Ed Roberson, a Chicago-based poet, who experiments with what others call double-jointed syntax to explain the connection between history, race and culture, has been awarded this year’s $100,000 Ruth Lilly Poetry Prize, an annual award that honors a living U.S. poet for outstanding lifetime achievement.
The Poetry Foundation, publisher of Poetry magazine, announced on Wednesday Roberson had been named winner of the 2016 Ruth Lilly Poetry Prize. The Foundation also announced that it had awarded the annual Pegasus Award for Poetry Criticism to The Poems of T.S. Eliot: The Annotated Text. Volumes 1&2
Don Share, editor of Poetry magazine, announced that Roberson had won the Lilly prize.
“In both language and life (his studies have taken him to Alaska, South America, Africa and Bermuda) Ed Roberson is an explorer, ” Share said. “Working in a healthy remove from the precincts of professional critics and tastemakers, but admired deeply by them, Roberson’s ten books of poetry take readers, as they have taken the poet himself, to every corner of the vivid labyrinth of life.”
Henry Bienen, president of the Poetry Foundation, which is based in Chicago, said the award acknowledges Roberson’s courage in breaking with literary traditions and his contribution to poetry throughout his distinguished career.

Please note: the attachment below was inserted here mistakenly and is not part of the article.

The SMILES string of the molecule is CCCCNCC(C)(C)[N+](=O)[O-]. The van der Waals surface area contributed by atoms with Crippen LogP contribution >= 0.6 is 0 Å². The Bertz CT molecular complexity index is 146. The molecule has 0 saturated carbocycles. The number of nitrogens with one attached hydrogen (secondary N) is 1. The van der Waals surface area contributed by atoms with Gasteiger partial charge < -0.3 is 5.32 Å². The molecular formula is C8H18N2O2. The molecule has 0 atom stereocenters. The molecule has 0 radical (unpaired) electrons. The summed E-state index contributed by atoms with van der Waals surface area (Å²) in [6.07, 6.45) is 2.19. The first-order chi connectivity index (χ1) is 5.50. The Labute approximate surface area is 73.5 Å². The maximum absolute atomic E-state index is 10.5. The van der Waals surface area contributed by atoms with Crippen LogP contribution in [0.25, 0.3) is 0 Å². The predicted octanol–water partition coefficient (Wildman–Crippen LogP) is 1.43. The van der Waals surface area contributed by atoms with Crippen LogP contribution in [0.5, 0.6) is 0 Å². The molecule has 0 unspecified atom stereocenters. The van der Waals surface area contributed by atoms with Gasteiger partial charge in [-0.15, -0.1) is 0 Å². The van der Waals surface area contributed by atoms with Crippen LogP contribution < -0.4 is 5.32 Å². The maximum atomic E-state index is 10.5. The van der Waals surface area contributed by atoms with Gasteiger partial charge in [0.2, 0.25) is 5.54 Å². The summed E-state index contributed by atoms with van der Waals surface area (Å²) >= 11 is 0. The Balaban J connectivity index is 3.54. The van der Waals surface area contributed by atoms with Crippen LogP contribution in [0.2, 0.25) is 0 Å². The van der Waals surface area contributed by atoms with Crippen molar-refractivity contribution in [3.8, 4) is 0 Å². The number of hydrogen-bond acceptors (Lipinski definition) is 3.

Words and phrases in Roberson’s experimental poetry actively resist parsing, using instead what fellow poet Nathaniel Mackey has called “double-jointed syntax” to explore and bend themes of race, history and culture.
I’m not creating a new language. I’m just trying to un-White-Out the one we’ve got,” Roberson said in a 2006 interview with Chicago Postmodern Poetry.
The Ruth Lilly Poetry Prize is one of many honors Roberson has won over the years for his work, although it might be the wealthiest. He has won the Lila Wallace Writers Award and the PEN/Voelcker Award for Poetry.
Roberson, who was born and raised in Pittsburgh, has taught at the University of Chicago and Columbia College. Since 2007, he has been a visiting writer and artist in residence at Northwestern University School of Professional Studies.
A portfolio of Roberson’s new poems will appear in Poetry magazine later this year.